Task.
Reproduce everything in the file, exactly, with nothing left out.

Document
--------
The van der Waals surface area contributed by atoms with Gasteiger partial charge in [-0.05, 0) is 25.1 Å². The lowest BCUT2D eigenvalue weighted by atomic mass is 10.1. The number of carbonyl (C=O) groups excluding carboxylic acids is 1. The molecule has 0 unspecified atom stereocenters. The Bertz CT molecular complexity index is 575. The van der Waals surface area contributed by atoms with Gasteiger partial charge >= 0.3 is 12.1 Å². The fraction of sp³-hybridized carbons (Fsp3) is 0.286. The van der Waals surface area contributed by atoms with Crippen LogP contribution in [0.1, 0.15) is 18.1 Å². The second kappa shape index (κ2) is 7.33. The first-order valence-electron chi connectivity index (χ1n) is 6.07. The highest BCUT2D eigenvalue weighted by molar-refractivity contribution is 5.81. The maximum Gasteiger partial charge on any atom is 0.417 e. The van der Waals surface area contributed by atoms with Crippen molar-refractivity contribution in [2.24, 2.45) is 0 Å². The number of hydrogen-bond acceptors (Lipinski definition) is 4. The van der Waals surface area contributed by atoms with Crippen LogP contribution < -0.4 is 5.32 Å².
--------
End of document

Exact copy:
The van der Waals surface area contributed by atoms with Gasteiger partial charge in [-0.05, 0) is 25.1 Å². The lowest BCUT2D eigenvalue weighted by atomic mass is 10.1. The number of carbonyl (C=O) groups excluding carboxylic acids is 1. The molecule has 0 unspecified atom stereocenters. The Bertz CT molecular complexity index is 575. The van der Waals surface area contributed by atoms with Gasteiger partial charge >= 0.3 is 12.1 Å². The fraction of sp³-hybridized carbons (Fsp3) is 0.286. The van der Waals surface area contributed by atoms with Crippen LogP contribution in [0.1, 0.15) is 18.1 Å². The second kappa shape index (κ2) is 7.33. The first-order valence-electron chi connectivity index (χ1n) is 6.07. The highest BCUT2D eigenvalue weighted by molar-refractivity contribution is 5.81. The maximum Gasteiger partial charge on any atom is 0.417 e. The van der Waals surface area contributed by atoms with Crippen molar-refractivity contribution in [2.24, 2.45) is 0 Å². The number of hydrogen-bond acceptors (Lipinski definition) is 4. The van der Waals surface area contributed by atoms with Crippen LogP contribution < -0.4 is 5.32 Å².